OTTAWA — About 11 years ago, around 80 people crammed into the Mercury Lounge, one of New York’s smallest and most beloved clubs, to listen to this country-blues band from Canada with a psychedelic side and Wilco-esque jam panache. They rocked, we sang and it all made the little spot in the East Village a little happier that night. The show went unnoticed in the rest of Manhattan, and elsewhere too, making the words at the merchandise kiosk resonate with those of us who did attend. On mugs and bumper stickers was the slogan: “In a just world, Blue Rodeo would be as popular as toast.”
On Friday night, beneath a nearly full moon, the world and universe as those in Ottawa knew it seemed to be in perfect order. A hockey arena-sized crowd gathered on the grounds of the 2011 Ottawa Bluesfest at LeBreton Flats, behind the Canadian War Museum, for what had to be the largest and most enthusiastic audience Blue Rodeo has played in front of in recent memory. The band was more than up for the occasion, delivering an energetic show on a steamy night that also featured East Coast rapper Classified. Many of his younger fans not only stuck around for the old-timers from Blue Rodeo, they sang along to the band’s classics — including the too-sensitive-for-the-frat-house “After the Rain” — from start to finish.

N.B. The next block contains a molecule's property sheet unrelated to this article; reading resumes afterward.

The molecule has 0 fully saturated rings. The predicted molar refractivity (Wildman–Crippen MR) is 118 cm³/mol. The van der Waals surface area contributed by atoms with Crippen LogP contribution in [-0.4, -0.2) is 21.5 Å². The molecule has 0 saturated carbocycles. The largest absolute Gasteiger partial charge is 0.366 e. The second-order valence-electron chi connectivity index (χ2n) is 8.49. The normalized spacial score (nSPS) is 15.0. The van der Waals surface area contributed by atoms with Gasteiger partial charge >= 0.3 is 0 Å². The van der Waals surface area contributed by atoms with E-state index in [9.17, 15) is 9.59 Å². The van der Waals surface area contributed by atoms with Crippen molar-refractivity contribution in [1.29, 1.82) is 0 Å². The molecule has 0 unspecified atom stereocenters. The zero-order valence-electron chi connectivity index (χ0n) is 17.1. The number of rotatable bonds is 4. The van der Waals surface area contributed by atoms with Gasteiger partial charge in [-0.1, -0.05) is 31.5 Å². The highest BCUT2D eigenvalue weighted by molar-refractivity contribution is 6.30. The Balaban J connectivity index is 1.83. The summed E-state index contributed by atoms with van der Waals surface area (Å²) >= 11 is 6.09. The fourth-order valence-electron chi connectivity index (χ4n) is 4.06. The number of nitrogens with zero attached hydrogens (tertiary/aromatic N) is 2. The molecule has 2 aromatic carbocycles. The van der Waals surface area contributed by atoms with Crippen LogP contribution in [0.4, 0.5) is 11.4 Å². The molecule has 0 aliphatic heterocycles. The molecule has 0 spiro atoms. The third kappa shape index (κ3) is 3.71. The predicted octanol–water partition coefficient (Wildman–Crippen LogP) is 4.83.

It is one of the two best shows I’ve seen from Blue Rodeo (and you’re talking double digits; I have enough ticket stubs for each finger and toe, from everywhere from the deceased Bottom Line in Greenwich Village to the Orpheum in Vancouver); the other top show from them was that night at the Mercury Lounge, when then-keyboardist James Gray tore it up with some heavy-duty hammering of the keys.
At the 17th annual Bluesfest, Jim Cuddy, Greg Keelor and crew opened with “It Hasn’t Hit Me Yet.” They followed with “Five Days in May” as the setlist featured most of their greatest hits — although “Diamond Mine” and “Rose-Coloured Glasses” still don’t make it into the show often enough. Wayne Petti from Cuff the Duke, who’s practically a member of Blue Rodeo, he’s been on stage so often with them, helped out on vocals and guitars, and talented Colin Cripps, Kathleen Edwards’ husband, joined on guitar for the full show. (Edwards didn’t show up, though.)